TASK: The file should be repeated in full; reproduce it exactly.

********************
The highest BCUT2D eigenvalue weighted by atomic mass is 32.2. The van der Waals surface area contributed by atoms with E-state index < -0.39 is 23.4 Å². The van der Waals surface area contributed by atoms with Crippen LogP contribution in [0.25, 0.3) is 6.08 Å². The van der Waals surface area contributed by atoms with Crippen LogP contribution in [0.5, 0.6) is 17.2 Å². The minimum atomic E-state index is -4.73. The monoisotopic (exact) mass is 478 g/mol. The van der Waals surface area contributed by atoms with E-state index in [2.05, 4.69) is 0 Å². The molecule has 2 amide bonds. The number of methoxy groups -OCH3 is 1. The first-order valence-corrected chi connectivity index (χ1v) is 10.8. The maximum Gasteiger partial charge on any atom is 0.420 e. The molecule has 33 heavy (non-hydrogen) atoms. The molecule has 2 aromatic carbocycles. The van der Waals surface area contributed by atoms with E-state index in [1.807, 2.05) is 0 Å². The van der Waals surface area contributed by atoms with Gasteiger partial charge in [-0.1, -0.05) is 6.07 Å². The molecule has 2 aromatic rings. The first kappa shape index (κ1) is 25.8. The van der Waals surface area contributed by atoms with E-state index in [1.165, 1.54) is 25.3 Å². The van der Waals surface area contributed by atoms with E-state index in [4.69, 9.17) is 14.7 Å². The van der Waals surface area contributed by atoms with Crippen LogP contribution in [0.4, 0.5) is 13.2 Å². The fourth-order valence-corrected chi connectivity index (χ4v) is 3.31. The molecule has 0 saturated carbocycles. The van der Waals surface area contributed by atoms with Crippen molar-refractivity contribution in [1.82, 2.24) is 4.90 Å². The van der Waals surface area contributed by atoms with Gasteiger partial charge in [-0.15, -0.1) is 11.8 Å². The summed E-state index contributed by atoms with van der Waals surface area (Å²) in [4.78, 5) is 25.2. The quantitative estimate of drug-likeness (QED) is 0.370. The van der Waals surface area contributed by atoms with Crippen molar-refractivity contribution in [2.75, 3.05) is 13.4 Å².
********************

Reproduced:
The highest BCUT2D eigenvalue weighted by atomic mass is 32.2. The van der Waals surface area contributed by atoms with E-state index < -0.39 is 23.4 Å². The van der Waals surface area contributed by atoms with Crippen LogP contribution in [0.25, 0.3) is 6.08 Å². The van der Waals surface area contributed by atoms with Crippen LogP contribution in [0.5, 0.6) is 17.2 Å². The minimum atomic E-state index is -4.73. The monoisotopic (exact) mass is 478 g/mol. The van der Waals surface area contributed by atoms with E-state index in [2.05, 4.69) is 0 Å². The molecule has 2 amide bonds. The number of methoxy groups -OCH3 is 1. The first-order valence-corrected chi connectivity index (χ1v) is 10.8. The maximum Gasteiger partial charge on any atom is 0.420 e. The molecule has 33 heavy (non-hydrogen) atoms. The molecule has 2 aromatic carbocycles. The van der Waals surface area contributed by atoms with E-state index in [1.807, 2.05) is 0 Å². The van der Waals surface area contributed by atoms with Gasteiger partial charge in [-0.1, -0.05) is 6.07 Å². The molecule has 2 aromatic rings. The first kappa shape index (κ1) is 25.8. The van der Waals surface area contributed by atoms with E-state index in [1.165, 1.54) is 25.3 Å². The van der Waals surface area contributed by atoms with E-state index in [4.69, 9.17) is 14.7 Å². The van der Waals surface area contributed by atoms with Crippen LogP contribution in [0.4, 0.5) is 13.2 Å². The fourth-order valence-corrected chi connectivity index (χ4v) is 3.31. The molecule has 0 saturated carbocycles. The van der Waals surface area contributed by atoms with Crippen molar-refractivity contribution in [1.82, 2.24) is 4.90 Å². The van der Waals surface area contributed by atoms with Gasteiger partial charge in [-0.15, -0.1) is 11.8 Å². The summed E-state index contributed by atoms with van der Waals surface area (Å²) in [4.78, 5) is 25.2. The quantitative estimate of drug-likeness (QED) is 0.370. The van der Waals surface area contributed by atoms with Crippen molar-refractivity contribution in [2.75, 3.05) is 13.4 Å².